In some embodiments, the peripheral device server driver module 404 includes a scheduling queue 414 (as illustrated in the example of FIG. 5) representing isochronous communications, and a management component (e.g., queue management section 406, time management section 408, transmission management section 410, and reception management section 412 or equivalent functionality) for managing the scheduling queue 414.

In some embodiments, the peripheral device server driver module 404 includes a delay control component 416 (as also illustrated the particular example of FIG. 18) for repeatedly creating dummy communications to a peripheral device driver module to prevent the peripheral device driver module from timing out while the peripheral device server driver module waits for a responsive communication to arrive from a peripheral device over a network. As with other modules and components of the system, the delay control component 416 may be implemented in hardware, firmware, software, or some mixture thereof, so long as it provides the functionality specified herein.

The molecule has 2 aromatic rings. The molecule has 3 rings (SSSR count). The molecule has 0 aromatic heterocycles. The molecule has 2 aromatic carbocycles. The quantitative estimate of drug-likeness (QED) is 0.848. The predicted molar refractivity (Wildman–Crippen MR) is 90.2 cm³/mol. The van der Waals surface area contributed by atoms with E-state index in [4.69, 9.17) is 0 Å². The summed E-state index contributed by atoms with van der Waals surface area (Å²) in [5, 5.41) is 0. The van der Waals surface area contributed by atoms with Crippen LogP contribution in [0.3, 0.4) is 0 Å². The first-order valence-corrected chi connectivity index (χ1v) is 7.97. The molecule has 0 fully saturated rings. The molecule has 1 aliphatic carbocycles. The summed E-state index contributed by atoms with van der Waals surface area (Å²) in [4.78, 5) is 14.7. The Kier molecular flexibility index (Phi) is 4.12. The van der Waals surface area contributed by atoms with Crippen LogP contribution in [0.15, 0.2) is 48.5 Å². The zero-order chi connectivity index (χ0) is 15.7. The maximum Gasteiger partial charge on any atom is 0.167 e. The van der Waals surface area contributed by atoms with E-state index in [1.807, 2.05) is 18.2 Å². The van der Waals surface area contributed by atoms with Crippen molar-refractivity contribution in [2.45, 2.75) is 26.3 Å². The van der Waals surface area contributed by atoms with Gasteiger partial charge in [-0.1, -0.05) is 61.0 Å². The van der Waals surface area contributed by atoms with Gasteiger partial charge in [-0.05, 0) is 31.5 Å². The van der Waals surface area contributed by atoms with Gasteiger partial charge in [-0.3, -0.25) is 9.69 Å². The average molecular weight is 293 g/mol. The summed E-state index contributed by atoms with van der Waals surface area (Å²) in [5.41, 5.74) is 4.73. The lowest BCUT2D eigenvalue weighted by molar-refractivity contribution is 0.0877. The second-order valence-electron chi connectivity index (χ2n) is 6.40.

In some embodiments, the peripheral device server driver module includes an isochronous IN communication means 420 for helping maintain isochronous IN communication (as in FIG. 11, for instance) from a peripheral device driver module to a peripheral device over a network. This means 420 includes code and/or circuits which have four management sections following the illustrated flowchart of FIG. 1, and also includes any functionally equivalent code for helping maintain isochronous IN communication from a peripheral device driver module to a peripheral device over a network. Functionally equivalent code or circuitry must provide the stated functionality, and may—but need not always—provide other functionality in addition to that required functionality. It is not necessary for functionally equivalent code or circuitry to provide every aspect of such help described herein, but is instead sufficient for it to provide at least one such aspect. “Code” as used herein includes without limitation computer program code or software. “Code” likewise includes instructions to a digital processor and/or data operated on by executing those instructions. The code need not be stored in RAM; it could be in ROM, PROM, EEPROM, an ASIC chip, an FPGA chip, a PAL circuit, etc.